Kira’s Flat, Amsterdam Netherlands, May 12th 1940
“Kira!” Father screamed out of breath still trudging up the stairs.
“They came! They came! The bad men!” He continued shouting but lowered his tone once he made it under my door frame.
I was in utter confusion how could this be happening without a warning. I never thought the bad men would come so soon, I never guessed they would come for Holland the same way they had invaded Poland, Denmark and Norway.
“What do you mean?” I shuddered furrowing my eyebrows.
“The Nazi’s, Kira. They came Kira hide” He instructed me, but before he could leave my room to alert the others, I cut him off.
“Father? When did they come for us?” I asked putting my novel I had been reading down.
“They started coming a couple of days ago. I never told you I didn’t want you to be scared. They are coming down the road” He rushed to finish his sentence and hurried down the stairs.
I used all my willpower and darted for mother and fathers room and attempted to hide in the chest which they kept locked. I took advantage of the intense amount of adrenaline running through me and tugged at the metal lock. At first, it would not budge. But I kept tugging and tugging. Till it became undone. I crawled into the chest and lay there. I clutched the broken lock to my chest and breathed rapidly.
I heard a loud knock and shouts in German. The shouted continued and I could feel my stomach start to curdle.
Then a loud bust echoed through our large flat. Marching echoed up the staircase.
I couldn’t breathe I felt as if I was being suffocated in fear. I didn’t try to breathe either. If I were to gasp for air they could find me.
I heard my eldest brother shout at the men while they chuckled a little then commanded him to tell where the others were. My brother would not speak. Till I heard my mother start to sob, loud sobs. And the men must have taken her as well.
I heard my mother mutter out the words “I don’t know where the rest are; They were at the mart when I last saw them” My mother lied trying to spare our lives. The soldiers just mumbled something then asked something again.
“Valuables; Where are they.” A second voice barked. Mother headed to the kitchen and gave them what I supposed to be our gold rimmed painting.
“Eh.” The first soldier's voice I heard said.
I heard some shrieks from my mother and my brother, as they marched them down the stairs. And was a presumed to have exited. I felt sick as if I could vomit.
I hastily opened the lid of the chest, and moved the velvet curtain to see my mother and my brother board a large truck. The Nazi’s got them. I could feel my anger start to boil.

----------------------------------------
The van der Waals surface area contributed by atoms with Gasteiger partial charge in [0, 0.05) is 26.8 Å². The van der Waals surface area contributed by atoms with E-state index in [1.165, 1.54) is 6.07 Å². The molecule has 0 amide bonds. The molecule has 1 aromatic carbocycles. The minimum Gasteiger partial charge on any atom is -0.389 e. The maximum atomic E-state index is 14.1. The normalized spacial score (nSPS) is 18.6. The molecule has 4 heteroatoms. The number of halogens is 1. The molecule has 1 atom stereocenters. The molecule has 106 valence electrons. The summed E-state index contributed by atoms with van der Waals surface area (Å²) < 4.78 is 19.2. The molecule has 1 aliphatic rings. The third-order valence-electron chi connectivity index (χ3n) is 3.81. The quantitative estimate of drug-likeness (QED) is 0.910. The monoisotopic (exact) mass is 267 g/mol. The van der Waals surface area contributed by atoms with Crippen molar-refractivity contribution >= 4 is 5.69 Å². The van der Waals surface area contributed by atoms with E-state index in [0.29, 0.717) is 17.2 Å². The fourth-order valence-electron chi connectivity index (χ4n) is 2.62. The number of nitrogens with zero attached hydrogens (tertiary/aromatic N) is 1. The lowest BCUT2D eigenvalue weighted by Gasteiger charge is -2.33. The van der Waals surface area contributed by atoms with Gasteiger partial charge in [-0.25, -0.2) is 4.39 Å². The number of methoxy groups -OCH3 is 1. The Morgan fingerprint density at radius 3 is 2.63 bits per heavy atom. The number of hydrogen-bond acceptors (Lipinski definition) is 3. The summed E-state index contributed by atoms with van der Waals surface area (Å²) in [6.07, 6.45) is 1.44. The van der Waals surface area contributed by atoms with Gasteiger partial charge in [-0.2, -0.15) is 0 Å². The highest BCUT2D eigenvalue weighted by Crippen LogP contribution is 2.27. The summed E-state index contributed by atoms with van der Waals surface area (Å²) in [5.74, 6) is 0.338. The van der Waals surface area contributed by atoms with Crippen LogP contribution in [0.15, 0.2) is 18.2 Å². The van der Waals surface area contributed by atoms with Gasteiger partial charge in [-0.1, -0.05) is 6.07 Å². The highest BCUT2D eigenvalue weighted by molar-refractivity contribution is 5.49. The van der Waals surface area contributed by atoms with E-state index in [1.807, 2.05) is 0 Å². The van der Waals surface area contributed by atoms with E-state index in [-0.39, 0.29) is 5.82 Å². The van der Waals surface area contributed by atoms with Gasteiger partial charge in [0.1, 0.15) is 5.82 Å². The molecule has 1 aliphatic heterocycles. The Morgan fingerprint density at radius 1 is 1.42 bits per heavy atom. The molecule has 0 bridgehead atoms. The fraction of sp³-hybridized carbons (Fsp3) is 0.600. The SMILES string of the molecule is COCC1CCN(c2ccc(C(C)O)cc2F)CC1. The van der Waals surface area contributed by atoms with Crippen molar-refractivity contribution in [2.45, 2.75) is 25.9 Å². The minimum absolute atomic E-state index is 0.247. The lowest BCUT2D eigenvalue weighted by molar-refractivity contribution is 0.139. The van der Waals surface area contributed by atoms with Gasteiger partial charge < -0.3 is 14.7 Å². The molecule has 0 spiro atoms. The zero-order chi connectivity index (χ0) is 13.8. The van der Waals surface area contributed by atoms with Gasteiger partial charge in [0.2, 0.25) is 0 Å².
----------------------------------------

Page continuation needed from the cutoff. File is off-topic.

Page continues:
I tiptoed down the steps and saw my father emerge from the coat closet and put his slender finger over his lips signaling me to hush.
“What?” I mouthed wrinkling my forehead.
He shook his head and pointed up the stairs.
I obeyed and tip toed up the steps, I dared to peer out the curtains again. I fought back tears seeing my neighborhood friends be loaded on the truck as well.
Father crept behind me and laid his rather large palm my shoulder.
“God has control” He mumbled out closing the curtain.
“If he has control why did he let this happen?” I questioned my eyes starting to release the held back tears.
“Kira, do not fear we will see them again someday” He attempted to reassure me. But he was lying.
“But for now we need to go hide somewhere. So we are of safe keeping” He told me as tears starting to well up in his eyes.
My throat started to close in. I was in such a shock. In the last 15 minutes I had experienced a life changing moment. I was having a hard time coming to terms and acknowledging that fact my life was going to change.
“Did they take Parker or Hetty?” I asked tilting my head and scratching the back of my neck.
Parker was second oldest brother and Hetty was my sister who was turning four soon.
“No, they are still hiding in the coat closet. Thank the lord Hetty didn’t cry” Father grinned a little trying to lighten to dampened mood.
“I guess.” I muttered back shrugging.
Kira’s Flat, Amsterdam Netherlands, May 14th 1940
Father had informed me and my siblings that he caught word, that a Christian man he knew was helping the Jews that were seeking a safe hiding place.
I had spent the last days deprived of sleep from the horrific events that had happened only days ago. Me, My Father, Parker and Hetty were “packing”. I layered all my shirts, and sweaters leaving about 8 layers.